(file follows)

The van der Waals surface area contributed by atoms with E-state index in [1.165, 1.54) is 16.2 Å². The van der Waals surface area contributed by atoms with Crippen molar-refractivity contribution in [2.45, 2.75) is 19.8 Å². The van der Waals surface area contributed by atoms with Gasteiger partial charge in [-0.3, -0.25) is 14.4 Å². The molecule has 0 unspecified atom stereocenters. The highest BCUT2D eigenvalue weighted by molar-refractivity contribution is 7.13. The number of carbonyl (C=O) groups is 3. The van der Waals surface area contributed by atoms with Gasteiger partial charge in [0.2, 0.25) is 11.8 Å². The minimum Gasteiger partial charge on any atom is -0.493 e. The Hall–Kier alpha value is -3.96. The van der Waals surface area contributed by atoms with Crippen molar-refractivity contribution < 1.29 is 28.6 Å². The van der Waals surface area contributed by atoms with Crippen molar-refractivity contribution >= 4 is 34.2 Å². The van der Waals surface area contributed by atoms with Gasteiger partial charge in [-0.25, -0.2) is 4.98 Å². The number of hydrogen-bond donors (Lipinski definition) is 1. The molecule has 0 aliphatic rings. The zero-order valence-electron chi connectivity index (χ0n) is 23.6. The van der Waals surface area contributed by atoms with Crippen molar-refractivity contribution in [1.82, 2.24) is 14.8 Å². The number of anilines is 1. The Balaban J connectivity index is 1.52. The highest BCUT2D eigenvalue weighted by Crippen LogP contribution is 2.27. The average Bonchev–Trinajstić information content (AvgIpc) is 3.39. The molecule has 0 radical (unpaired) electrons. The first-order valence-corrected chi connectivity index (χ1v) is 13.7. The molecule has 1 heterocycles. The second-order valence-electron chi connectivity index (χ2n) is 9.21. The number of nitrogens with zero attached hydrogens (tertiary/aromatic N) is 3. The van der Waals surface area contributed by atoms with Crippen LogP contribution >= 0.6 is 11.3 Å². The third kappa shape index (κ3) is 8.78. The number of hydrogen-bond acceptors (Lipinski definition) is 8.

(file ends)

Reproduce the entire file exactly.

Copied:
The van der Waals surface area contributed by atoms with E-state index in [1.165, 1.54) is 16.2 Å². The van der Waals surface area contributed by atoms with Crippen molar-refractivity contribution in [2.45, 2.75) is 19.8 Å². The van der Waals surface area contributed by atoms with Gasteiger partial charge in [-0.3, -0.25) is 14.4 Å². The molecule has 0 unspecified atom stereocenters. The highest BCUT2D eigenvalue weighted by molar-refractivity contribution is 7.13. The number of carbonyl (C=O) groups is 3. The van der Waals surface area contributed by atoms with Gasteiger partial charge in [0.2, 0.25) is 11.8 Å². The minimum Gasteiger partial charge on any atom is -0.493 e. The Hall–Kier alpha value is -3.96. The van der Waals surface area contributed by atoms with Crippen molar-refractivity contribution < 1.29 is 28.6 Å². The van der Waals surface area contributed by atoms with Crippen molar-refractivity contribution >= 4 is 34.2 Å². The van der Waals surface area contributed by atoms with Gasteiger partial charge in [-0.25, -0.2) is 4.98 Å². The number of hydrogen-bond donors (Lipinski definition) is 1. The molecule has 0 aliphatic rings. The zero-order valence-electron chi connectivity index (χ0n) is 23.6. The van der Waals surface area contributed by atoms with Crippen molar-refractivity contribution in [1.82, 2.24) is 14.8 Å². The number of anilines is 1. The Balaban J connectivity index is 1.52. The highest BCUT2D eigenvalue weighted by Crippen LogP contribution is 2.27. The average Bonchev–Trinajstić information content (AvgIpc) is 3.39. The molecule has 0 radical (unpaired) electrons. The first-order valence-corrected chi connectivity index (χ1v) is 13.7. The molecule has 1 heterocycles. The second-order valence-electron chi connectivity index (χ2n) is 9.21. The number of nitrogens with zero attached hydrogens (tertiary/aromatic N) is 3. The van der Waals surface area contributed by atoms with Crippen LogP contribution >= 0.6 is 11.3 Å². The third kappa shape index (κ3) is 8.78. The number of hydrogen-bond acceptors (Lipinski definition) is 8.